So I’ve got some unleavened bread here. To some people, it’s just a piece of flour, mixed with water and heated. And to some people, it’s the body of a god, sacred beyond imagining.

Plain unraised bread, made without yeast or other raising agent, is ‘unleavened’.

A few years ago, a Florida student called Webster Cook put a piece of unleavened bread in his pocket. Churchgoers confronted Webster to get the bread back. Later, he got death threats. Local priest Miguel Gonzalez called for prayer instead.

Gonzalez also compared the stunt to a kidnapping.

Humanist PZ Myers was so outraged, he blogged asking his readers to send him crackers, which he would treat “with profound disrespect and heinous cracker abuse, all photographed and presented here on the web.”

Enter justice minister Dermot Ahern, who last summer added blasphemy to the Defamation Act, So I suggested a bit of cracker desecration in response.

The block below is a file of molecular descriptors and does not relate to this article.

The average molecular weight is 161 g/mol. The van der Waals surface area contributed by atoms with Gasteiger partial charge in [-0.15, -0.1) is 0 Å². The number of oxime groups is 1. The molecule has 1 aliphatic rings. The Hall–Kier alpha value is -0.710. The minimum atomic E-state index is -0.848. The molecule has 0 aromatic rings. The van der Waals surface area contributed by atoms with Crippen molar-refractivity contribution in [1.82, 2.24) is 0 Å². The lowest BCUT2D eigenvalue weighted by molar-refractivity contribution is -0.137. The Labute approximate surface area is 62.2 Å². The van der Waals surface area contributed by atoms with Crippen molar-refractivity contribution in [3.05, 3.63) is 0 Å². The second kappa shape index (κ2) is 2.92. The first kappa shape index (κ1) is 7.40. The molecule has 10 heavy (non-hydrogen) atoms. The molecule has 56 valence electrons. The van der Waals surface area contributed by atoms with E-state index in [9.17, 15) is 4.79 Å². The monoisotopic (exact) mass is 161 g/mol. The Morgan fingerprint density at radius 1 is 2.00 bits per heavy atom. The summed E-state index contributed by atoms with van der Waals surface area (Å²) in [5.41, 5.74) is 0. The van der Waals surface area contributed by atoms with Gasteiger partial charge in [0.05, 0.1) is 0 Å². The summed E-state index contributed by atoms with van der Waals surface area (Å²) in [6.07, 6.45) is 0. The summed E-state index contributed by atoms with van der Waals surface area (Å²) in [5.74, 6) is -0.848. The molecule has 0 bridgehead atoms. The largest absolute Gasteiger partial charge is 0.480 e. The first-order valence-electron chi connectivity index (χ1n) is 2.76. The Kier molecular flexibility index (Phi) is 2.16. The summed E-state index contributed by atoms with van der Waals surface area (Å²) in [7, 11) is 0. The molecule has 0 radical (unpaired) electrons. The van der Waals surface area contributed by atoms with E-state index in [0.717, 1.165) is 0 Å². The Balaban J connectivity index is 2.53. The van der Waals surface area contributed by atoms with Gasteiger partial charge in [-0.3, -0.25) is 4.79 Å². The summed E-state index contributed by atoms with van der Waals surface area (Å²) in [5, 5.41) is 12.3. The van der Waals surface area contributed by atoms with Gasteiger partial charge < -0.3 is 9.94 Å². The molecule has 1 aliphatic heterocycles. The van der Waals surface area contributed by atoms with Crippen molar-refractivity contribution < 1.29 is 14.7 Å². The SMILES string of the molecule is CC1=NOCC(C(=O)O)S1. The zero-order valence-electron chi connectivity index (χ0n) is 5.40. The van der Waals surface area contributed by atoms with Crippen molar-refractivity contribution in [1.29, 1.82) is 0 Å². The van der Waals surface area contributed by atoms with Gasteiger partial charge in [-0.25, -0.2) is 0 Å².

The idea didn’t go over too well at the Atheist Ireland agm where I raised it. Creating a ‘Church of Dermotology‘ was much more popular. Even painting pictures of the prophet got a better reception.

There it is. A piece of bread.

I‘m asking for your suggestions below.

Plain old pasta or Flying Spaghetti Monster?
Plain old pasta or Flying Spaghetti Monster?

By Gerard Cunningham

Gerard Cunningham occupies his time working as a journalist, writer, sub-editor, blogger and podcaster, yet still finds himself underemployed.

One comment

  1. Cook pasta in a large pot with boiling salted water until al dente, then drain. Meanwhile, heat oil in a large skillet, add garlic and cook until tender. Add zucchini, salt, red pepper flakes, dried basil and saute for ten minutes. Add chopped tomatoes, bay scallops, and fresh basil and simmer for five minutes, or until scallops are opaque. Pour sauce over pasta and serve with grated Parmesan cheese.

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